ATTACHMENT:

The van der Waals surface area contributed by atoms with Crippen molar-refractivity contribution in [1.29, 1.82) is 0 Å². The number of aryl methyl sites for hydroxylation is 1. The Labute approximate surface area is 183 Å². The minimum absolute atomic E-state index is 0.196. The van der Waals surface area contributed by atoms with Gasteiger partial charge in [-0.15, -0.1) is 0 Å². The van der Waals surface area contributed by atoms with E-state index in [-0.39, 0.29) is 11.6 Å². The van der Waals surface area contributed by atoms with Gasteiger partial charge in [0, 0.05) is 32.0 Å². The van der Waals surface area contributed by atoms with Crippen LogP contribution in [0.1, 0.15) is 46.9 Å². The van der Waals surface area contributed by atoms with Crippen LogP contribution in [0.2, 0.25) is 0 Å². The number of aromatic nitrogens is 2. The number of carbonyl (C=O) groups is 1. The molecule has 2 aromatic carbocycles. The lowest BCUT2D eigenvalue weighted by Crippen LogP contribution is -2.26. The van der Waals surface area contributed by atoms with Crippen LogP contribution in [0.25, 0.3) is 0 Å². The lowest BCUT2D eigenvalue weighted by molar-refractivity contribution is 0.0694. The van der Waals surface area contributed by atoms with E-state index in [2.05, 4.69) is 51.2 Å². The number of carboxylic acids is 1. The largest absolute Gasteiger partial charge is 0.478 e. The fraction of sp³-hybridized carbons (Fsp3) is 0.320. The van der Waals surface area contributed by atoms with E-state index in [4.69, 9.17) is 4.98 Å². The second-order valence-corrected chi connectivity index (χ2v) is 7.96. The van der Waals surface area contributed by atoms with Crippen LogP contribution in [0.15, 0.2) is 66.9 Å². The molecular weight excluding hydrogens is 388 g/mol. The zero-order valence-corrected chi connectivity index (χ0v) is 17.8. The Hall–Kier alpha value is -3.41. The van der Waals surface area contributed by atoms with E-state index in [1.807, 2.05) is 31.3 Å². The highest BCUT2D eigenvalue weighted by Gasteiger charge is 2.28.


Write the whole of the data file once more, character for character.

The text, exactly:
The van der Waals surface area contributed by atoms with Crippen molar-refractivity contribution in [1.29, 1.82) is 0 Å². The number of aryl methyl sites for hydroxylation is 1. The Labute approximate surface area is 183 Å². The minimum absolute atomic E-state index is 0.196. The van der Waals surface area contributed by atoms with Gasteiger partial charge in [-0.15, -0.1) is 0 Å². The van der Waals surface area contributed by atoms with E-state index in [-0.39, 0.29) is 11.6 Å². The van der Waals surface area contributed by atoms with Gasteiger partial charge in [0, 0.05) is 32.0 Å². The van der Waals surface area contributed by atoms with Crippen LogP contribution in [0.1, 0.15) is 46.9 Å². The van der Waals surface area contributed by atoms with Crippen LogP contribution in [0.2, 0.25) is 0 Å². The number of aromatic nitrogens is 2. The number of carbonyl (C=O) groups is 1. The molecule has 2 aromatic carbocycles. The lowest BCUT2D eigenvalue weighted by Crippen LogP contribution is -2.26. The van der Waals surface area contributed by atoms with Crippen LogP contribution in [0.25, 0.3) is 0 Å². The lowest BCUT2D eigenvalue weighted by molar-refractivity contribution is 0.0694. The van der Waals surface area contributed by atoms with E-state index in [2.05, 4.69) is 51.2 Å². The number of carboxylic acids is 1. The largest absolute Gasteiger partial charge is 0.478 e. The fraction of sp³-hybridized carbons (Fsp3) is 0.320. The van der Waals surface area contributed by atoms with E-state index in [4.69, 9.17) is 4.98 Å². The second-order valence-corrected chi connectivity index (χ2v) is 7.96. The van der Waals surface area contributed by atoms with Crippen LogP contribution in [0.15, 0.2) is 66.9 Å². The molecular weight excluding hydrogens is 388 g/mol. The zero-order valence-corrected chi connectivity index (χ0v) is 17.8. The Hall–Kier alpha value is -3.41. The van der Waals surface area contributed by atoms with E-state index in [1.807, 2.05) is 31.3 Å². The highest BCUT2D eigenvalue weighted by Gasteiger charge is 2.28.